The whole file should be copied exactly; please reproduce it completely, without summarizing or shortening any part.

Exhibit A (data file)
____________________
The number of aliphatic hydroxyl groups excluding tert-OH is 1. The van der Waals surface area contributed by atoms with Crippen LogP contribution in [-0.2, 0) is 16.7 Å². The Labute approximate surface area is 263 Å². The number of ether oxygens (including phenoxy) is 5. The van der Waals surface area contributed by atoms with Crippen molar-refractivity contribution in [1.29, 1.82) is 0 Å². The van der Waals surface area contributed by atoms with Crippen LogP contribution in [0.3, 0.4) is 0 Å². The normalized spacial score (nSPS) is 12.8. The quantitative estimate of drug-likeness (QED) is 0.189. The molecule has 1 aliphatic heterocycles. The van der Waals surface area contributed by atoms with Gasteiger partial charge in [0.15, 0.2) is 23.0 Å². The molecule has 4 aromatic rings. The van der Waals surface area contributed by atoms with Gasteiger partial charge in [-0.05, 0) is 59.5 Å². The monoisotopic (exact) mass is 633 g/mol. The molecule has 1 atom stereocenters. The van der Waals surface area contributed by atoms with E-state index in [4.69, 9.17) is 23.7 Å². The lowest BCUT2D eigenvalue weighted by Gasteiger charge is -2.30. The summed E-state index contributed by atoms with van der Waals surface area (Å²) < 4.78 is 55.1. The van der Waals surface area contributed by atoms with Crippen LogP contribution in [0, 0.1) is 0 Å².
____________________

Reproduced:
The number of aliphatic hydroxyl groups excluding tert-OH is 1. The van der Waals surface area contributed by atoms with Crippen LogP contribution in [-0.2, 0) is 16.7 Å². The Labute approximate surface area is 263 Å². The number of ether oxygens (including phenoxy) is 5. The van der Waals surface area contributed by atoms with Crippen molar-refractivity contribution in [1.29, 1.82) is 0 Å². The van der Waals surface area contributed by atoms with Crippen LogP contribution in [0.3, 0.4) is 0 Å². The normalized spacial score (nSPS) is 12.8. The quantitative estimate of drug-likeness (QED) is 0.189. The molecule has 1 aliphatic heterocycles. The van der Waals surface area contributed by atoms with Gasteiger partial charge in [0.15, 0.2) is 23.0 Å². The molecule has 4 aromatic rings. The van der Waals surface area contributed by atoms with Gasteiger partial charge in [-0.05, 0) is 59.5 Å². The monoisotopic (exact) mass is 633 g/mol. The molecule has 1 atom stereocenters. The van der Waals surface area contributed by atoms with E-state index in [4.69, 9.17) is 23.7 Å². The lowest BCUT2D eigenvalue weighted by Gasteiger charge is -2.30. The summed E-state index contributed by atoms with van der Waals surface area (Å²) < 4.78 is 55.1. The van der Waals surface area contributed by atoms with Crippen LogP contribution in [0, 0.1) is 0 Å².